“In doing so, we recognise that countries should consider the importance of a pro-innovation and proportionate governance and regulatory approach that maximises the benefits and takes into account the risks associated with AI.
“This could include making, where appropriate, classifications and categorisations of risk based on national circumstances and applicable legal frameworks.”
While the Bletchley Decleration outlines a number of areas where AI can have a positive impact – including in public services, science, food security, clean energy, biodiversity, sustainability, and the enjoyment of human rights – it stresses that the technology poses significant risks, including in the “domains of daily life” where it is already being used.
Given the current breadth of AI deployments, signatories said they welcomed “relevant international efforts” to examine and address the potential impacts of AI systems, and recognise that “the protection of human rights, transparency and explainability, fairness, accountability, regulation, safety, appropriate human oversight, ethics, bias mitigation, privacy and data protection needs to be addressed”.
It added there are also “substantial risks” around intentional misuse of the technology, or unintended issues of control as a result of systems’ alignment with human intent: “We are especially concerned by such risks in domains such as cyber security and biotechnology, as well as where frontier AI systems may amplify risks such as disinformation. There is potential for serious, even catastrophic, harm, either deliberate or unintentional, stemming from the most significant capabilities of these AI models.
“Given the rapid and uncertain rate of change of AI, and in the context of the acceleration of investment in technology, we affirm that deepening our understanding of these potential risks and of actions to address them is especially urgent.”
Speaking in the morning, Ian Hogarth, entrepreneur and chair of the UK government’s £100m Frontier AI Taskforce’, said he is particularly worried about a situation where technological progress around AI outstrips our ability to safeguard society.
He added that while there are a wide range of beliefs about the certainty and severity of “catastrophic consequences” arising from AI, “no one in this room knows for sure how or if these next jumps in computational power will translate to new model capabilities or harms”.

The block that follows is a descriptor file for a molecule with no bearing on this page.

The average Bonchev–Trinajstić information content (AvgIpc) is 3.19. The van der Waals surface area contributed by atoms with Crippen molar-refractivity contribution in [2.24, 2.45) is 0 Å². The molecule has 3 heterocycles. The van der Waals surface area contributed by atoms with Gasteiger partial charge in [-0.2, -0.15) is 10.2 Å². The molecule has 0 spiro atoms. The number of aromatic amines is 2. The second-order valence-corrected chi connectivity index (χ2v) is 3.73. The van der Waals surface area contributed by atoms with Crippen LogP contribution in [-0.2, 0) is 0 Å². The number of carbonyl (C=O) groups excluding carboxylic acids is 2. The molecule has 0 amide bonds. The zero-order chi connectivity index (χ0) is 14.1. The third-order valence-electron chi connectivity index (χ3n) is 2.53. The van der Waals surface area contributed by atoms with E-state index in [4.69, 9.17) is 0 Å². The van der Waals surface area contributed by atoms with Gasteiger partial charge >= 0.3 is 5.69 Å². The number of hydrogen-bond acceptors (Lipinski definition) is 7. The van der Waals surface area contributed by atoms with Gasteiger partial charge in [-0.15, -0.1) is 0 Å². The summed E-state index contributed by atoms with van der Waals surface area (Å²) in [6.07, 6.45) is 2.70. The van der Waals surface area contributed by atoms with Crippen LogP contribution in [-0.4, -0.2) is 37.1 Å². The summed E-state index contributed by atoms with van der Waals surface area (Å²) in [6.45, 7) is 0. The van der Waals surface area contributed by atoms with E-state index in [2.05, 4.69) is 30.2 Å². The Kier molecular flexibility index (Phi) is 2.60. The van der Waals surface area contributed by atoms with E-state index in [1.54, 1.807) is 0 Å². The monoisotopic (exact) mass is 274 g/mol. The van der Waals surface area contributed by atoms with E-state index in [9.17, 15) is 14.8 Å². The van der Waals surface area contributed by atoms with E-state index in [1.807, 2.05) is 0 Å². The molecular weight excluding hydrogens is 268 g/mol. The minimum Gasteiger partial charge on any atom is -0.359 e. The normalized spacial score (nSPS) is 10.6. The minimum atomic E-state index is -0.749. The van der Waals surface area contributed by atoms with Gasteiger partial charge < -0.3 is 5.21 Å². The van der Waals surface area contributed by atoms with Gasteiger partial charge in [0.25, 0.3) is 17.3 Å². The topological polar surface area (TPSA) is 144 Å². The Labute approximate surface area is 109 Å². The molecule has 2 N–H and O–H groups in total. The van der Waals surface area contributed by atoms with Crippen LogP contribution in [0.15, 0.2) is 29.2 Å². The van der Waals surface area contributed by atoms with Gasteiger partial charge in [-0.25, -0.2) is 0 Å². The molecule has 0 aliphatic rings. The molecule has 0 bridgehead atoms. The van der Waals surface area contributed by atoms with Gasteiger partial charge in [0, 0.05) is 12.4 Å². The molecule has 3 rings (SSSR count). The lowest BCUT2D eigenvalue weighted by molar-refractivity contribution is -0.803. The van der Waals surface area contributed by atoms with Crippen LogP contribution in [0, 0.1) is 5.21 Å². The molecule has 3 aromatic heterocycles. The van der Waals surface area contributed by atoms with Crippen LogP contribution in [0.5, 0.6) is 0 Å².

However, in a letter published ahead of the AI Safety Summit, more than 100 civil society organisations signed an open letter branding the event “a missed opportunity”, on the basis it is a closed shop dominated by big tech, and for excluding groups most likely to be affected by AI, such as workers.
Notable signatories include Connected by Data; the Trade Union Congress (TUC); and the Open Rights Group (ORG) – the three of which led on coordinating the letter – as well as Mozilla; Amnesty International; Eticas Tech; the Tim Berners-Lee-founded Open Data Institute; Tabitha Goldstaub, former chair of the UK’s AI Council; and Neil Lawrence, a professor of machine learning at the University of Cambridge, who was previously interim chair of the Centre for Data Ethics and Innovation’s (CDEI) advisory board before it was quietly disbanded by the government in early September2023.
Union federations representing hundreds of millions of workers from across the globe also signed, including the American Federation of Labor and Congress of Industrial Organizations (AFL-CIO), which represents 60 unions and 12.5 million American workers; the European Trade Union Confederation (ETUC), which represents 45 million members from 93 trade union organisations in 41 European countries; and the International Trade Union Confederation, which represents 191 million trade union members in 167 countries and territories.